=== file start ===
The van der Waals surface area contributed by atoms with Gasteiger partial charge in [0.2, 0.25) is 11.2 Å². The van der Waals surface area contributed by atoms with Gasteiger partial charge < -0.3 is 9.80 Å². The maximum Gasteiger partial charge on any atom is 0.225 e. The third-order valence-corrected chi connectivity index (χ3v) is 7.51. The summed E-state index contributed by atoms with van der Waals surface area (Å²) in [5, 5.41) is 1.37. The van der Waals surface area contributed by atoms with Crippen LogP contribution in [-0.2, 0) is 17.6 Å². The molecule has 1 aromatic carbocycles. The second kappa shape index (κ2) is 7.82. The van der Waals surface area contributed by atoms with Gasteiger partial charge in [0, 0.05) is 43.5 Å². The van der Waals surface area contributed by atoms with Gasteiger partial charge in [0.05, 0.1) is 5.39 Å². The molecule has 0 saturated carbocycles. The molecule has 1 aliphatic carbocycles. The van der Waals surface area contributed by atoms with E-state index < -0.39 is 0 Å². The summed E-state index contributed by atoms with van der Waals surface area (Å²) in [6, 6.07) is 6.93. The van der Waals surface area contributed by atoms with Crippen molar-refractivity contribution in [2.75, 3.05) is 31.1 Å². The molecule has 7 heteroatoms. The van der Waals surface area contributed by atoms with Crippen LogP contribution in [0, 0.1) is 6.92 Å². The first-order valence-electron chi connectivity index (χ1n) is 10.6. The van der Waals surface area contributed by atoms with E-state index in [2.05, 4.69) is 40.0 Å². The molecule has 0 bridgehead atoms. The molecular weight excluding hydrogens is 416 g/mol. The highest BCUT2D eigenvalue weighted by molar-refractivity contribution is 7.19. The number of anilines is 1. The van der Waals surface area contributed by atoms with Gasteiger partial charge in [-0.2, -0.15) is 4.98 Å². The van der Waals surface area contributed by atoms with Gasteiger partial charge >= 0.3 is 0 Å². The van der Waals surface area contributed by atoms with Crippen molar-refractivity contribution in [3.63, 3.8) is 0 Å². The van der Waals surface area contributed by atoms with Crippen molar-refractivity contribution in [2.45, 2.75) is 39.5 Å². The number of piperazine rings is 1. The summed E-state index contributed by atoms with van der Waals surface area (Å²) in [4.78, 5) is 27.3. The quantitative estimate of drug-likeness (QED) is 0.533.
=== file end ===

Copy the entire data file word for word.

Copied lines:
The van der Waals surface area contributed by atoms with Gasteiger partial charge in [0.2, 0.25) is 11.2 Å². The van der Waals surface area contributed by atoms with Gasteiger partial charge < -0.3 is 9.80 Å². The maximum Gasteiger partial charge on any atom is 0.225 e. The third-order valence-corrected chi connectivity index (χ3v) is 7.51. The summed E-state index contributed by atoms with van der Waals surface area (Å²) in [5, 5.41) is 1.37. The van der Waals surface area contributed by atoms with Crippen LogP contribution in [-0.2, 0) is 17.6 Å². The molecule has 1 aromatic carbocycles. The second kappa shape index (κ2) is 7.82. The van der Waals surface area contributed by atoms with Gasteiger partial charge in [0, 0.05) is 43.5 Å². The van der Waals surface area contributed by atoms with Gasteiger partial charge in [0.05, 0.1) is 5.39 Å². The molecule has 0 saturated carbocycles. The molecule has 1 aliphatic carbocycles. The van der Waals surface area contributed by atoms with E-state index < -0.39 is 0 Å². The summed E-state index contributed by atoms with van der Waals surface area (Å²) in [6, 6.07) is 6.93. The van der Waals surface area contributed by atoms with Crippen molar-refractivity contribution in [2.75, 3.05) is 31.1 Å². The molecule has 7 heteroatoms. The van der Waals surface area contributed by atoms with Crippen LogP contribution in [0, 0.1) is 6.92 Å². The first-order valence-electron chi connectivity index (χ1n) is 10.6. The van der Waals surface area contributed by atoms with E-state index in [2.05, 4.69) is 40.0 Å². The molecule has 0 bridgehead atoms. The molecular weight excluding hydrogens is 416 g/mol. The highest BCUT2D eigenvalue weighted by molar-refractivity contribution is 7.19. The number of anilines is 1. The van der Waals surface area contributed by atoms with Gasteiger partial charge in [-0.2, -0.15) is 4.98 Å². The van der Waals surface area contributed by atoms with Gasteiger partial charge >= 0.3 is 0 Å². The van der Waals surface area contributed by atoms with Crippen molar-refractivity contribution in [3.63, 3.8) is 0 Å². The van der Waals surface area contributed by atoms with Crippen molar-refractivity contribution in [2.45, 2.75) is 39.5 Å². The number of piperazine rings is 1. The summed E-state index contributed by atoms with van der Waals surface area (Å²) in [4.78, 5) is 27.3. The quantitative estimate of drug-likeness (QED) is 0.533.